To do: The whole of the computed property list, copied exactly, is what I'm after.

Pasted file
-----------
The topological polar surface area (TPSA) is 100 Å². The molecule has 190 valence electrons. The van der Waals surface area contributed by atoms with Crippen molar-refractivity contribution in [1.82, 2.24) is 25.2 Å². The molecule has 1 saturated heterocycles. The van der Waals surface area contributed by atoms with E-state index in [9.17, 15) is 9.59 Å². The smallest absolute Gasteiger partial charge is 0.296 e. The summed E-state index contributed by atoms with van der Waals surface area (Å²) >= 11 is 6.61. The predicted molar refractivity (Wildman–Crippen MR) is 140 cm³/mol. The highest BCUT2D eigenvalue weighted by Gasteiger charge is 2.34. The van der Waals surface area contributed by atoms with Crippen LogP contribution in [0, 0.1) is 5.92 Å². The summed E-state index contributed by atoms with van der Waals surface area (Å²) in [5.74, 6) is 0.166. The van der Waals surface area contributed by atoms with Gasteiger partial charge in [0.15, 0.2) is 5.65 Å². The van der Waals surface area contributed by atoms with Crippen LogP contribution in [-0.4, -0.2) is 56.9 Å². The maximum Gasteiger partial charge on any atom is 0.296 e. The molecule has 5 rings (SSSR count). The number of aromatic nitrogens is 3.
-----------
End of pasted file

The topological polar surface area (TPSA) is 100 Å². The molecule has 190 valence electrons. The van der Waals surface area contributed by atoms with Crippen molar-refractivity contribution in [1.82, 2.24) is 25.2 Å². The molecule has 1 saturated heterocycles. The van der Waals surface area contributed by atoms with E-state index in [9.17, 15) is 9.59 Å². The smallest absolute Gasteiger partial charge is 0.296 e. The summed E-state index contributed by atoms with van der Waals surface area (Å²) >= 11 is 6.61. The predicted molar refractivity (Wildman–Crippen MR) is 140 cm³/mol. The highest BCUT2D eigenvalue weighted by Gasteiger charge is 2.34. The van der Waals surface area contributed by atoms with Crippen LogP contribution in [0, 0.1) is 5.92 Å². The summed E-state index contributed by atoms with van der Waals surface area (Å²) in [5.74, 6) is 0.166. The van der Waals surface area contributed by atoms with Gasteiger partial charge in [0.15, 0.2) is 5.65 Å². The van der Waals surface area contributed by atoms with Crippen LogP contribution in [-0.4, -0.2) is 56.9 Å². The maximum Gasteiger partial charge on any atom is 0.296 e. The molecule has 5 rings (SSSR count). The number of aromatic nitrogens is 3.